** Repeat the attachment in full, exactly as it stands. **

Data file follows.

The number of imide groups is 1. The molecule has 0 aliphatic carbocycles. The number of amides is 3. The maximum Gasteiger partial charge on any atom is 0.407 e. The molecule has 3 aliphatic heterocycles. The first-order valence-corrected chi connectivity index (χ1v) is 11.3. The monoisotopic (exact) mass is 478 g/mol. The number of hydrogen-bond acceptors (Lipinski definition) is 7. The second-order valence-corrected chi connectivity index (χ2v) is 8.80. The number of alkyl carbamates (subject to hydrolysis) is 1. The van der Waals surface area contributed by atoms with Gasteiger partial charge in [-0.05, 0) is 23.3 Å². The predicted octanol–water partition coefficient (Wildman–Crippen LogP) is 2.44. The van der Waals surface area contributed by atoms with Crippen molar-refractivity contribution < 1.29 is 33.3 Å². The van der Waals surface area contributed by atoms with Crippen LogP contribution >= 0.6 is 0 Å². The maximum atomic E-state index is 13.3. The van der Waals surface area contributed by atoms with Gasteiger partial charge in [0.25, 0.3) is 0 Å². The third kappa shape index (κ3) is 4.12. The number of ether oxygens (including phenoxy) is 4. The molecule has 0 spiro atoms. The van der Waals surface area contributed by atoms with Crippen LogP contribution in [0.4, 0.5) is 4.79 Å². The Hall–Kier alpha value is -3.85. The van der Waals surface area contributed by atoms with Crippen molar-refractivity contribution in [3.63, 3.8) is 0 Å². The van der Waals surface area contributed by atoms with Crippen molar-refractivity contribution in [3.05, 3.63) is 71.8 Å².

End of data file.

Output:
The number of imide groups is 1. The molecule has 0 aliphatic carbocycles. The number of amides is 3. The maximum Gasteiger partial charge on any atom is 0.407 e. The molecule has 3 aliphatic heterocycles. The first-order valence-corrected chi connectivity index (χ1v) is 11.3. The monoisotopic (exact) mass is 478 g/mol. The number of hydrogen-bond acceptors (Lipinski definition) is 7. The second-order valence-corrected chi connectivity index (χ2v) is 8.80. The number of alkyl carbamates (subject to hydrolysis) is 1. The van der Waals surface area contributed by atoms with Gasteiger partial charge in [-0.05, 0) is 23.3 Å². The predicted octanol–water partition coefficient (Wildman–Crippen LogP) is 2.44. The van der Waals surface area contributed by atoms with Crippen molar-refractivity contribution < 1.29 is 33.3 Å². The van der Waals surface area contributed by atoms with Crippen LogP contribution >= 0.6 is 0 Å². The maximum atomic E-state index is 13.3. The van der Waals surface area contributed by atoms with Gasteiger partial charge in [0.25, 0.3) is 0 Å². The third kappa shape index (κ3) is 4.12. The number of ether oxygens (including phenoxy) is 4. The molecule has 0 spiro atoms. The van der Waals surface area contributed by atoms with Crippen LogP contribution in [0.4, 0.5) is 4.79 Å². The Hall–Kier alpha value is -3.85. The van der Waals surface area contributed by atoms with Crippen molar-refractivity contribution in [3.63, 3.8) is 0 Å². The van der Waals surface area contributed by atoms with Crippen molar-refractivity contribution in [3.05, 3.63) is 71.8 Å².